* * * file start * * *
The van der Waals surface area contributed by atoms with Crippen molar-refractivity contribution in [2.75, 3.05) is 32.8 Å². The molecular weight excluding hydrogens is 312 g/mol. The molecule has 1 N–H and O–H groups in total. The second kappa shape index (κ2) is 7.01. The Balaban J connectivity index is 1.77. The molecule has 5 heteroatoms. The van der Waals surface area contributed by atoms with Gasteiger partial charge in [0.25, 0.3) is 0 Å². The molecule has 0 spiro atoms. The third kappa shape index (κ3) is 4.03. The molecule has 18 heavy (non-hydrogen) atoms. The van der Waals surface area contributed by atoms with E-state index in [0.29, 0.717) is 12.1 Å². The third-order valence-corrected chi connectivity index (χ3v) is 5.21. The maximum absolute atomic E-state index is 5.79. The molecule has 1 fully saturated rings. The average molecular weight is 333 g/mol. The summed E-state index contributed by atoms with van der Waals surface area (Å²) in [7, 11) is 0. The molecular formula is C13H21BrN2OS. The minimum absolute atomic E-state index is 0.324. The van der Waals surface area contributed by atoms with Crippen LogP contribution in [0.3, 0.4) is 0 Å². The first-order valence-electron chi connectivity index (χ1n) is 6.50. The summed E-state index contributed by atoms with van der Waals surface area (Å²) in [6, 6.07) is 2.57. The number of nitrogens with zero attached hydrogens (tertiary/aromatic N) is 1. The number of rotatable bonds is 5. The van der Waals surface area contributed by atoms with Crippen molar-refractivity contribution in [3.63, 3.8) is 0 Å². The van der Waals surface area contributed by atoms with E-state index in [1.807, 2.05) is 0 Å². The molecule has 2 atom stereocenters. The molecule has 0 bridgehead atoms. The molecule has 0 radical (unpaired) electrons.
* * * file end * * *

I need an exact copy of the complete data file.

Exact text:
The van der Waals surface area contributed by atoms with Crippen molar-refractivity contribution in [2.75, 3.05) is 32.8 Å². The molecular weight excluding hydrogens is 312 g/mol. The molecule has 1 N–H and O–H groups in total. The second kappa shape index (κ2) is 7.01. The Balaban J connectivity index is 1.77. The molecule has 5 heteroatoms. The van der Waals surface area contributed by atoms with Gasteiger partial charge in [0.25, 0.3) is 0 Å². The molecule has 0 spiro atoms. The third kappa shape index (κ3) is 4.03. The molecule has 18 heavy (non-hydrogen) atoms. The van der Waals surface area contributed by atoms with E-state index in [0.29, 0.717) is 12.1 Å². The third-order valence-corrected chi connectivity index (χ3v) is 5.21. The maximum absolute atomic E-state index is 5.79. The molecule has 1 fully saturated rings. The average molecular weight is 333 g/mol. The summed E-state index contributed by atoms with van der Waals surface area (Å²) in [7, 11) is 0. The molecular formula is C13H21BrN2OS. The minimum absolute atomic E-state index is 0.324. The van der Waals surface area contributed by atoms with Crippen LogP contribution in [0.3, 0.4) is 0 Å². The first-order valence-electron chi connectivity index (χ1n) is 6.50. The summed E-state index contributed by atoms with van der Waals surface area (Å²) in [6, 6.07) is 2.57. The number of nitrogens with zero attached hydrogens (tertiary/aromatic N) is 1. The number of rotatable bonds is 5. The van der Waals surface area contributed by atoms with Crippen molar-refractivity contribution in [3.63, 3.8) is 0 Å². The van der Waals surface area contributed by atoms with E-state index in [1.807, 2.05) is 0 Å². The molecule has 2 atom stereocenters. The molecule has 0 bridgehead atoms. The molecule has 0 radical (unpaired) electrons.